LSU Football, the U.S. Congress, and the American Child’s Right to Counsel

Congress in session

Photo by NASA HQ Photo is licensed under CC BY-NC-ND 2.0


This past Monday afternoon in Washington, D.C. was an anomaly on two counts: the weather was comfortably dry and the U.S. Congress took a moment to consider justice for children. Miracles do happen.

Amy Harfeld of Children’s Advocacy Institute and Rricha Mathur of First Focus partnered with NACC and the ABA Center on Children and the Law to produce a Congressional Briefing on Children’s Right to Counsel, sponsored by the ever-laudable U.S. Representative Karen Bass of California. A packed Gold Room in the Rayburn House Office Building included dozens of congressional staffers and child advocates. What does it mean to be an American child? Do they have rights? What distinguishes our system of justice for kids, parents, and families from, say, North Korea or the Russian Federation? Is it that we are a nation of laws, and children as individuals will be represented by legal counsel when the immense power of the state bears down upon them?

Maybe, maybe not, was the short-form takeaway from an unassailably expert panel of advocates. Clark Peters of the University of Missouri extolled the benefits of representation in dependency court, which is available to only some of the children and youth who have been removed from their homes and families. Kim Dvorchak of the National Juvenile Defender Center explained that the more than one million kids facing juvenile delinquency charges each year do indeed have a constitutional right to legal defense (thanks, Justice Fortas), but most often do not receive the due process our nation’s highest court has mandated. Jennifer Podkul of Kids In Need of Defense (KIND) painted a sobering picture of immigration proceedings, with kids who are represented being five times more likely to win their case (though less than half receive such defense). Jen Renne of the ABA, consistently this field’s moral conscience, passionately defended the human right to have one’s voice heard. And Derrick Riggins, himself a former youth in care, topped us all with his first person account of what happens when that human right is ignored. Your humble scribe opened and moderated, and this link will take you to a video recording of the briefing.

CAPTA reauthorization is just one opportunity, on the dependency side, to address this injustice. Here’s the link to related resources, and know that the Amy Harfelds and Kim Dvorchaks and Jennifer Podkuls of the world want to hear from you: find them through the links to Children’s Advocacy Institute, National Juvenile Defender Center, and KIND.

If you’re inclined to think of this as just a theoretical consideration not tied directly to real-world outcomes of real kids, please check out this story. If you’re an American kid in court, your fate may have less to do with law and justice and more to do with whether the judge’s favorite football team won or lost the other day. If you’re a kid in Louisiana, dodge that court hearing if the LSU Tigers lost in football that week. As humorist Dave Barry is fond of saying, we are not making this up.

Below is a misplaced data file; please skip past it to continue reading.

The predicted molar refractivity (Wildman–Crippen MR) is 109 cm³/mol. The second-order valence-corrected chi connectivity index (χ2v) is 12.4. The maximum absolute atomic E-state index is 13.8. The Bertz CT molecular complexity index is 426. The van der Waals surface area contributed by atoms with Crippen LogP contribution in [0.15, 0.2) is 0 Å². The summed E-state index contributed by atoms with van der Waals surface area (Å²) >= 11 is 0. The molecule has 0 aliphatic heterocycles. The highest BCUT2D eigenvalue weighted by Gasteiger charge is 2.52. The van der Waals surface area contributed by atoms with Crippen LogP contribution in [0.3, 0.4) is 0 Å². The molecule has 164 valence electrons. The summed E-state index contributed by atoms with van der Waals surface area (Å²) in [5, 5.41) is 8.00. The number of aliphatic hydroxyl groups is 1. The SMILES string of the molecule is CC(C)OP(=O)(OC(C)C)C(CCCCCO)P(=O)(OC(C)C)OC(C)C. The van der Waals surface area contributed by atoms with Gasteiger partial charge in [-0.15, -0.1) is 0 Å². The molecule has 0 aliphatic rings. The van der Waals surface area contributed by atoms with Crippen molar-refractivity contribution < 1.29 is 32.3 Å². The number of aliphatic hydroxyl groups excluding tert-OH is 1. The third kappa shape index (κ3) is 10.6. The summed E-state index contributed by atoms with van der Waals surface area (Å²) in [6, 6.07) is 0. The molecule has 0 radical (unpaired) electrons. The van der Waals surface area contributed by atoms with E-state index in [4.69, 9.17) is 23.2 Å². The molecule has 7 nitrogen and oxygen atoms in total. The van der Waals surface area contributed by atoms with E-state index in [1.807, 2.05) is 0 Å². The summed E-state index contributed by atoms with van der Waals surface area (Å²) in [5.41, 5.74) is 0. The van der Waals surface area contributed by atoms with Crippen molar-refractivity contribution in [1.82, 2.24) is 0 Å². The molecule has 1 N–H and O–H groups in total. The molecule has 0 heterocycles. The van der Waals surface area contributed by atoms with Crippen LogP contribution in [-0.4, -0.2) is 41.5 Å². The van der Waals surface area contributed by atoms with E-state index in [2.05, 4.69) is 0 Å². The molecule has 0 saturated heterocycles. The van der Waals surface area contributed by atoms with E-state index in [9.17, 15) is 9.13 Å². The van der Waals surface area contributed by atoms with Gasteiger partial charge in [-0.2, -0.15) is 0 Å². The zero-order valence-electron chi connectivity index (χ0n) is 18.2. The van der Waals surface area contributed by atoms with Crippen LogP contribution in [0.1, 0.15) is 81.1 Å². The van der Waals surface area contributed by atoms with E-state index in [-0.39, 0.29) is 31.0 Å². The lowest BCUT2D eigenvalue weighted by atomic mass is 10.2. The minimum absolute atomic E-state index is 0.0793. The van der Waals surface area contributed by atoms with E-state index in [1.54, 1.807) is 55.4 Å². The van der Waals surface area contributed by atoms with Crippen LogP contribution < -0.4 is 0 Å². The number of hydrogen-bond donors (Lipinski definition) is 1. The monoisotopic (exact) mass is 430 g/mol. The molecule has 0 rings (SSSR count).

Lawyers for kids are defending the American way, and paying attorneys to defend statutory and even constitutional rights must be part of the cost of child welfare, juvenile justice, and immigration systems. We don’t let government agents run roughshod through family life, do we? We don’t let the state walk out the door with a family member without due process, right?

The sun was shining brightly in D.C. last Monday. The future will be dark for American kids, though, unless we – the grown-ups in the room – demand justice on their behalf.

Note: The views and opinions expressed in this blog post are those of the author, and do not necessarily reflect the views of the NACC.

About Kendall Marlowe

Kendall is the Executive Director of the National Association of Counsel for Children, the national advocacy organization of attorneys and other professionals representing children and families in child welfare, juvenile justice and custody cases. Kendall served as Chief of the Bureau of Operations and as Deputy Director for the Department of Children and Family Services in Illinois, where he was also spokesperson for the Department of Juvenile Justice and the Governor’s Long Term Care Reform Task Force. Kendall grew up in a family that welcomed six adolescent foster youth, has been a foster and adoptive parent himself, and worked as a social worker with at-risk, homeless and foster youth on Chicago’s south side. He holds a Master’s in Social Work from the University of Chicago School of Social Service Administration, where he received the Wilma Walker Honor Award; and a J.D. and Certificate in Child and Family Law from the Loyola University Chicago School of Law, where he was an Honorary Child Law Fellow.

1 Comment
  1. As a Louisiana native, public defender, and LSU graduate (with deep ambivalence about football) I have to think that poor Louisiana is just illustrative of a phenomenon that probably exists wherever people are a little sports-crazy. I’m looking in your direction, Nebraska and Oklahoma.

    Not that this is OK on any level, but it raises my hackles a little bit that this story is sometimes treated a bit cavalierly, and like Louisiana’s shame here is something for other areas that might have their own similar issues to point at and laugh.

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